Trail FAQ[toggle title=”Is the Kalalau Trail open today?” state=”close”]The Kalalau Trail closes on occasion. Find out how to know if the trail is open at the following link: Is the Kalalau Trail open today?[/toggle] [toggle title=”What is the elevation change on the Kalalau Trail?” state=”close”]The Kalalau Trail starts and ends near sea level and climbs up and down to 600 ft, 700 ft and 800 ft at times. Total elevation gain is near 5,000 feet. This can make the trail very challenging.[/toggle] [toggle title=”Can the Kalalau Trail be done (both ways) in one day?” state=”close”]22 miles is possible for advanced hikers/trail runners but it’s not recommended. If it’s your first visit to Kalalau, take the time to experience all that Kalalau has to offer. Admire the beauty of your surroundings and explore the side trails and valleys. Many people who rush the trail on their first visit wish they had allowed more time for the trail. A permit is required to hike the whole trail even if you don’t plan to camp.[/toggle] [toggle title=”How many days should I spend on the Kalalau Trail?” state=”close”]I would recommend no less than 3 days for the trail. For first time hikers who aren’t necessarily strong hikers, I recommend travelling to Hanakoa on day one, spending time to travel to Hanakāpīʻai Falls and back on the way if you feel you have time. Then, start early and hike to Kalalau in the morning. This way, when you arrive in Kalalau, you have the whole day ahead of you rather than arriving near the end of the day/dark. On day 2, you can relax and explore up into the valley. You can hike all the way out on day 3. Stronger hikers can hike all the way to Kalalau Beach on day one. If you have more than 3 days, then you can stretch out your relaxing/exploring times.[/toggle] [toggle title=”Is November (or some other month) a good time to hike the Kalalau Trail?” state=”close”]Kalalau is beautiful year round. You’ll be hard-pressed to find anytime that isn’t a beautiful hike, weather permitting. The difference between the months has more to do with chances of hitting bad weather. It is less likely for the trail to be closed due to weather in May or June than it is during January or February. That doesn’t mean that it will be closed or will be open at any specific time. Memorial Day weekend is usually great weather but once in a while, a storm comes through and they have to close the trail over Memorial Day weekend. There’s a slightly higher chance of the trail being closed in the winter months but it’s a beautiful hike in those months as well. It’s also easier to get permits during those months. Throughout the year, temperatures seldom drop below 60°F. Summer weather (May to October) normally brings steady tradewinds and occasional showers while winter weather (October to May) is less predictable. Tradewind showers are more frequent during the night and early morning. Infrequent widespread storms cause flash floods. Nobody knows more than a week or so in advance what the weather is going to be like. Get your permit for the time that fits best in your schedule. No matter when that is, there’s always a chance the trail might be closed.[/toggle] [toggle title=”It is raining, should I hike the Kalalau Trail?” state=”close”]Kalalau is very close to one of the rainiest spots on Earth. It rains on the trail often. When the trail is wet, please us extra caution. Also, always know the weather report. There’s a difference between light rain and a big storm coming in. During storms, the several streams along the trail can turn into fast moving, dangerous rivers. Flash flooding is common. Don’t hike the trail when there’s a storm close by. You may get trapped on the trail and have to be rescued or even worse injured or killed.[/toggle]
Transportation FAQ[toggle title=”What is the best way to get to the Kalalau Trail head?” state=”close”]The trailhead is located in Hā’ena State Park at the northwest end of Kūhiō Highway (Route 56). Hāʻena State Park is roughly 41 miles (1 1/2-hour drive) from Lihu’e Airport. There are many good ways to get the Kalalau Trail head. Which one is the best one for you depends on your other plans on the island as well as your budget. Kevin Schwoebel provides transportation services. You can contact him by phone/text at (973) 769-8854. Ground transportation options can be found here.[/toggle] [toggle title=”Can I have someone pick me up on the other side of the trail and drive me back to my car so I do not have to hike back?” state=”close”]There is no other land access closer to Kalalau Beach than the trail head. When you get to Kalalau Beach, the closest road to hike to is back at the trail head 11-miles away.[/toggle] [toggle title=”Can I get dropped off or picked up by boat?” state=”close”]Commercial boat drop-offs or pick-ups are illegal. Hiking the trail IS the experience. Don’t deny yourself of that once in a life-time experience.[/toggle] [toggle title=”Other than hiking, how else can I get to and from Kalalau Beach?” state=”close”]Between May 15 and September 7 of the year, Kayaking into and out of Kalalau Beach is legal but you must have a Kalalau permit to do so. Other times of the year, Kayaking is not permitted due to potentially unsafe conditions. FYI – Kayaking is not necessarily easier. It can be very challenging paddling against the ocean currents for miles.[/toggle] [toggle title=”How do I catch the North Shore Shuttle?” state=”close”]You can reserve a spot on the shuttle up to a month ahead of time. Visit the shuttle page to make your reservation. Have more questions about the shuttle? Check out the Shuttle FAQ. [/toggle] [toggle title=”Where can I park my car overnight?” state=”close”]Limited overnight parking is now available for campers with overnight permits for Napali Coast State Wilderness Park. Camping permits must be acquired from State Parks prior to purchasing overnight parking. These spots are available for purchase in advance and users will be charged for the number of days your vehicle occupies the lot (e.g. a one night stay will require paying for 2 days, a 4 night stay will require paying for 5 days, etc.) Visit GoHaena.com to reserve a parking spot. Other overnight parking options include limited overnight parking at Aliʻi Kai Resort in Princeville. Call (808) 826-9988 for details and reservations. Finding legal overnight parking anywhere else on the North Shore is a problem. If you are staying at a hotel the night before you hike, I’d suggest arranging something with your hotel if they allow it. Or, ditch the rental car and taxi/uber/bus into the trail head.[/toggle]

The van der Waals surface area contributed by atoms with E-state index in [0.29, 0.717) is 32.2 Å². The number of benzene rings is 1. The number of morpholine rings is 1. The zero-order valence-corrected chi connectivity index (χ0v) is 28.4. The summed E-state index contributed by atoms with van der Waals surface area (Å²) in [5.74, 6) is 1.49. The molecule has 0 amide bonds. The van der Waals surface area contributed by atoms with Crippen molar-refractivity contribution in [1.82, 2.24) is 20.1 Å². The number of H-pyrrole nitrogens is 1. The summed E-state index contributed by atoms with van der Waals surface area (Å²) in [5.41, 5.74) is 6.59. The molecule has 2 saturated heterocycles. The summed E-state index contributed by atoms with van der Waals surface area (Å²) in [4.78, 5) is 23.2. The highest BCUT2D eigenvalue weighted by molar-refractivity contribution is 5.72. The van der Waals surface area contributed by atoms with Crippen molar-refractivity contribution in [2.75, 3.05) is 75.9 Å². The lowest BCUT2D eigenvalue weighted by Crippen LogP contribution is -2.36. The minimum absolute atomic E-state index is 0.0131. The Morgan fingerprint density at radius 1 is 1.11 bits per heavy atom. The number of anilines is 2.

Services FAQ[toggle title=”Is there cell phone coverage?” state=”close”]There is no cell phone coverage along the trail. There is a payphone at the trail head. It doesn’t work most of the time.[/toggle] [toggle title=”Where can I hire a trail guide?” state=”close”]Commercially guided camping trips are not authorized. If you see an advertisement for commercial camping along the Nāpali Coast, it is likely illegal.[/toggle] [toggle title=”Is there water along the trail or do I have to pack all my water?” state=”close”]There are many stream crossings along the trail. You’ll find water around the 2, 4.5, 6, 8 and 10 Mile marks among other places. Boil, filter or treat all drinking water to prevent sickness. Read up on Leptospirosis and it’s effects. A map of water crossings can be found here.[/toggle] [toggle title=”Are there Bathrooms along the trail?” state=”close”]Composting Toilets can be found at Hanakapai’ai Beach (2 Miles), Hanakoa (6 Miles), and at Kalalau (11 miles).[/toggle] [toggle title=”What do I do with my Trash?” state=”close”]Pack your trash out with you. Do not leave trash or other items along the trail. Keep the park beautiful for others.[/toggle]